Why horses?

Horses and children, I often think,
have a lot of the good sense there is in the world.

~Josephine Demott Robinson

 

greek_horseHorses have been used in a therapeutic process since ancient Greece.The Greeks,namely Hippocrates, used horses to help those suffering from incurable diseases. Hippos is the Greek word for Horse; hence hippotherapy refers to treatment or therapy aided by a horse.

Roughly 2000 years after Hippocrates, benefits from therapeutic riding began appearing in literature during the 17th century, when it was prescribed for conditions such as neurological disorders, gout, and poor morale.

hartelThe Chronicle of the Horse, a magazine dedicated specifically to horse articles, suggests that the creation of therapeutic riding facilities is due to Lis Hartel of Denmark (photo right). Hartel suffered from Polio and used her horse as a therapy tool. The disease affected control of her hands and arms, and paralyzed her below the knees. Hartel was advised to stop riding, yet she continued for three years. Shortly after, Hartel went on to win two Olympic medals in Grand Pre Dressage and would become a Danish Dressage Champion seven times. After winning the Olympics, Hartel and her therapist founded Europe’s first therapeutic riding Center.

The achievements of Hartel caught the attention of medical and equine professional’s immediately and centers for therapeutic riding rapidly sprang up in Europe. By the late 1960’s, Equine-Assisted Therapy was accepted by the America Medical Association as an “invaluable therapeutic tool.”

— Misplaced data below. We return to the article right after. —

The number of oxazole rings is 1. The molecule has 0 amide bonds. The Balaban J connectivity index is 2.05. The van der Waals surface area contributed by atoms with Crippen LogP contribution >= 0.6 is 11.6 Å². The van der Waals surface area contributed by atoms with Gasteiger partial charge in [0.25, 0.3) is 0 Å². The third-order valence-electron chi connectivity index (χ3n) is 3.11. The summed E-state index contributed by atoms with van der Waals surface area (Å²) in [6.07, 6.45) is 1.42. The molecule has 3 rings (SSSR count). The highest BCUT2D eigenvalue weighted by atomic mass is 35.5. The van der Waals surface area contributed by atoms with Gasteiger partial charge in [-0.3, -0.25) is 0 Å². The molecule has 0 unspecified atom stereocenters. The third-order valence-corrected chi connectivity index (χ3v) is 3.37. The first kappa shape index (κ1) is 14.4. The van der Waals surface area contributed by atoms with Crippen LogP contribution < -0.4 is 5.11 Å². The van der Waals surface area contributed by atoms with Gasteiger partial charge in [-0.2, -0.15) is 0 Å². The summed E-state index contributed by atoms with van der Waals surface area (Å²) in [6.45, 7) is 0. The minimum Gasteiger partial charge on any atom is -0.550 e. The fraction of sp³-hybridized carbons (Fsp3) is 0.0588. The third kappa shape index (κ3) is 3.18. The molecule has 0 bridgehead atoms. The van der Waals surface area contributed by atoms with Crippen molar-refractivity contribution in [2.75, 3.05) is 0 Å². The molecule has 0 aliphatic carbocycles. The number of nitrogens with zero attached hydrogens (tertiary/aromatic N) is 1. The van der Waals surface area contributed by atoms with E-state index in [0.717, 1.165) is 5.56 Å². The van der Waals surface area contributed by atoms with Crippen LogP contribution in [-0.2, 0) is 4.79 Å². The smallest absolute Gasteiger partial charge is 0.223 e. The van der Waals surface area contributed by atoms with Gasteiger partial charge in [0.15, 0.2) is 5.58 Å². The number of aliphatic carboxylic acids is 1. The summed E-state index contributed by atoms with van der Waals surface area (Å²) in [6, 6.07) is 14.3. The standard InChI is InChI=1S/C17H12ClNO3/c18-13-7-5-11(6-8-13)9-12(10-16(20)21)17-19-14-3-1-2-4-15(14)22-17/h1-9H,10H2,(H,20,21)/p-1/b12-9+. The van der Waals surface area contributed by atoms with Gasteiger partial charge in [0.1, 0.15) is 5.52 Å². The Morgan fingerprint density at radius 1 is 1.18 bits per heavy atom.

LowRes edit for WB-ROCKRide-56As early as 1969, the North American Riding for the Handicapped Association (NARHA) recognized the physically therapeutic impact of riding for those with physical disabilities. With promising results, the interest in this approach grew, and NARHA soon expanded to it present size of more than 800 member centers, over 3,500 certified instructors and 6,500 members.

The benefit horses can offer was soon realized to extend beyond the physical realm, and a number of organizations offering both psychotherapy and learning partnering with horses began to emerge.

The benefits gained vary from person to person and depend on numerous factors including the type and severity of the condition, the individual’s motivation and the connection between the person and the horse.


Development and Outcomes

Pairing horses with children and adults who have physical, mental or emotional disorders has been shown to produce remarkable results.

  • Children with autism and attention deficit disorders often have difficulty in communicating and interacting with others but frequently will achieve the desired results when they have the opportunity to be in a therapeutic environment with the horse.
  • Veterans suffering from Post-Traumatic Stress are often able to regain their ability to function at a more effective level after working with the horse.
  • Individuals with mobility challenges are frequently able to build up their core strength in ways that traditional physical therapy was not able to provide. The movement of the horse simulates walking and stimulates muscle systems in a unique way that only the horse can provide.